Purpose: To evaluate in a pilot study whether (1) loading of restored teeth in a chewing simulator is an adequate method to reproduce clinical data about the retention rate of restorations placed in noncarious cervical lesions by means of the one-step self-etching adhesive system Prompt-L-Pop, and (2) whether eccentric loading contributes to the loss of Class V fillings. Materials and Methods: In 12 extracted mandibular premolars with noncarious buccal cervical lesions of similar dimensions, restorations were placed without preparation using Prompt-L-Pop and Tetric Ceram. The adhesive was applied in one layer and cured at 650 mW/cm2 for 10 s, while the composite was placed in two increments and cured at 1200 mW/cm2 for 10 s. After storage in water at 37°C for 7 days, the teeth were mounted in a chewing simulator that uses pneumatic cylinders as force actuators and subjected to a centric load of 50 N and 1,200,000 load cycles at a frequency of 1.6 Hz and simultaneously to 3125 thermocycles (5°C/55°C). The antagonists were standardized and made of Empress ceramic material. Every 100,000 load cycles, the fillings were evaluated with regard to retention. In the second phase, the same teeth were loaded on the lingual cusps with new antagonists for another 1,200,000 cycles. Results: Neither during centric nor eccentric loading was any restoration loss observed. Conclusion: The short-term loading of extracted teeth with Class V fillings in a chewing simulator was inadequate to reproduce the data of clinical studies on the retention rate of a self-etching adhesive system. Obviously, long-term degradation mechanisms (eg, hydrolysis) acting on the composite/dentin interface play a more crucial role when it comes to the loss of retention of Class V restorations. Eccentric loading alone did not contribute to the loss of fillings, so that the theory – which maintains that this type of occlusal stress is a major cause for abfractions or the retention loss of restorations placed in abfraction lesions – may be questioned.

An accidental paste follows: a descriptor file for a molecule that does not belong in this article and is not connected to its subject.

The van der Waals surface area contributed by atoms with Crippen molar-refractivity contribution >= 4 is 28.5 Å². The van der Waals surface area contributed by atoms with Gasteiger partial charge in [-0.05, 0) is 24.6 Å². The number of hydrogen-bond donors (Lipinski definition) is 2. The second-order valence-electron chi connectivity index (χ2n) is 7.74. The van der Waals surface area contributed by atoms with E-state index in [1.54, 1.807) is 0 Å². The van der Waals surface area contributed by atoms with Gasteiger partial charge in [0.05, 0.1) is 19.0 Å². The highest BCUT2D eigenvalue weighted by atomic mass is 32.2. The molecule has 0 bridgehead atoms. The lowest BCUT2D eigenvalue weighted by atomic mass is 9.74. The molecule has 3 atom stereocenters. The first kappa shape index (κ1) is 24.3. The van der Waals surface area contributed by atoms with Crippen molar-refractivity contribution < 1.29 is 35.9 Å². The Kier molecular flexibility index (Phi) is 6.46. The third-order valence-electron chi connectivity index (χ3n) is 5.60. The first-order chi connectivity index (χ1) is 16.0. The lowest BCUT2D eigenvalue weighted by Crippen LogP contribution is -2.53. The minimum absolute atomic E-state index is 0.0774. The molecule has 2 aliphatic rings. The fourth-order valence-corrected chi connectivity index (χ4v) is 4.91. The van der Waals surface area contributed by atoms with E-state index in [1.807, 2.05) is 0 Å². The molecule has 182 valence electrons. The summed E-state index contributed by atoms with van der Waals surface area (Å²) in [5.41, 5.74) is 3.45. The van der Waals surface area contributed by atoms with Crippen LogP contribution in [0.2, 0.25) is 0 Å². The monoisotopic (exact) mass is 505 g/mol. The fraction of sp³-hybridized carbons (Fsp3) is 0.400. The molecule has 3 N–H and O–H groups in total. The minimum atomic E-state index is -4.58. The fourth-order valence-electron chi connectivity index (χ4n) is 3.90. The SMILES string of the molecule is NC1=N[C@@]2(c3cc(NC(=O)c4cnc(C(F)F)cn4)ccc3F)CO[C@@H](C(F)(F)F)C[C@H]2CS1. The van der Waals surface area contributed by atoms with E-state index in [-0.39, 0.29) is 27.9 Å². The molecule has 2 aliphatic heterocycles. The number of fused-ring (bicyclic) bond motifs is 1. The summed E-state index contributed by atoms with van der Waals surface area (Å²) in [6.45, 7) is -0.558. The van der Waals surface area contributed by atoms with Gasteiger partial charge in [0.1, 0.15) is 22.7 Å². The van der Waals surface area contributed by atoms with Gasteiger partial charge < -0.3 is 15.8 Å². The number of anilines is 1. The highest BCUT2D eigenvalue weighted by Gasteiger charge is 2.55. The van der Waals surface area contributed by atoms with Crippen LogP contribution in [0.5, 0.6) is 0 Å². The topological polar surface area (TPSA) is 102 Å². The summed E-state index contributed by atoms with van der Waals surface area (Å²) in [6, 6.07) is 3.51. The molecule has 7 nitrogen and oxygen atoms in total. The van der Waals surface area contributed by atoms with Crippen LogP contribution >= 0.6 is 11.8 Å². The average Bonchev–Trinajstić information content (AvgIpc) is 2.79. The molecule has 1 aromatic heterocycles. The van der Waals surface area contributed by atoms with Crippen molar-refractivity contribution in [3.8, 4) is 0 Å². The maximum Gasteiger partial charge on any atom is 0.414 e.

Keywords: noncarious cervical lesion, adhesive system, self-etching, retention loss, chewing simulator, eccentric loading